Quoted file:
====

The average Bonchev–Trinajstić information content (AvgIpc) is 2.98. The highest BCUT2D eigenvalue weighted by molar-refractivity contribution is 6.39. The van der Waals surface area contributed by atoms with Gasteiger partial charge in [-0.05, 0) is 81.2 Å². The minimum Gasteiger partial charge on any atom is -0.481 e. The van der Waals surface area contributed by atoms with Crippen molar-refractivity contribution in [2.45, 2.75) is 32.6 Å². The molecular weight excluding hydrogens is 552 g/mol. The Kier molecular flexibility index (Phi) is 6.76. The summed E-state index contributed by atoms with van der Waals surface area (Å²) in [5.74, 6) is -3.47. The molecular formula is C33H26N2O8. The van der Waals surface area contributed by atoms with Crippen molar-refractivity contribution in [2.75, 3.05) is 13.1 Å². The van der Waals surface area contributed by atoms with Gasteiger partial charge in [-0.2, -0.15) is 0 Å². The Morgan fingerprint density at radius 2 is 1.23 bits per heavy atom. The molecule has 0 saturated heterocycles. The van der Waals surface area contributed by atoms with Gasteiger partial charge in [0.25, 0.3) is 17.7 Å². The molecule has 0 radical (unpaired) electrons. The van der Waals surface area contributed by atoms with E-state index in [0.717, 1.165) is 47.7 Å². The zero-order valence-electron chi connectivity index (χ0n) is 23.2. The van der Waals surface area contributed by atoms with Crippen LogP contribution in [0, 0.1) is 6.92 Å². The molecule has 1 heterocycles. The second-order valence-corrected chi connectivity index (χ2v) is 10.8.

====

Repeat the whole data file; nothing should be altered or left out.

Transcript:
The average Bonchev–Trinajstić information content (AvgIpc) is 2.98. The highest BCUT2D eigenvalue weighted by molar-refractivity contribution is 6.39. The van der Waals surface area contributed by atoms with Gasteiger partial charge in [-0.05, 0) is 81.2 Å². The minimum Gasteiger partial charge on any atom is -0.481 e. The van der Waals surface area contributed by atoms with Crippen molar-refractivity contribution in [2.45, 2.75) is 32.6 Å². The molecular weight excluding hydrogens is 552 g/mol. The Kier molecular flexibility index (Phi) is 6.76. The summed E-state index contributed by atoms with van der Waals surface area (Å²) in [5.74, 6) is -3.47. The molecular formula is C33H26N2O8. The van der Waals surface area contributed by atoms with Crippen molar-refractivity contribution in [2.75, 3.05) is 13.1 Å². The van der Waals surface area contributed by atoms with Gasteiger partial charge in [-0.2, -0.15) is 0 Å². The Morgan fingerprint density at radius 2 is 1.23 bits per heavy atom. The molecule has 0 saturated heterocycles. The van der Waals surface area contributed by atoms with Gasteiger partial charge in [0.25, 0.3) is 17.7 Å². The molecule has 0 radical (unpaired) electrons. The van der Waals surface area contributed by atoms with E-state index in [0.717, 1.165) is 47.7 Å². The zero-order valence-electron chi connectivity index (χ0n) is 23.2. The van der Waals surface area contributed by atoms with Crippen LogP contribution in [0, 0.1) is 6.92 Å². The molecule has 1 heterocycles. The second-order valence-corrected chi connectivity index (χ2v) is 10.8.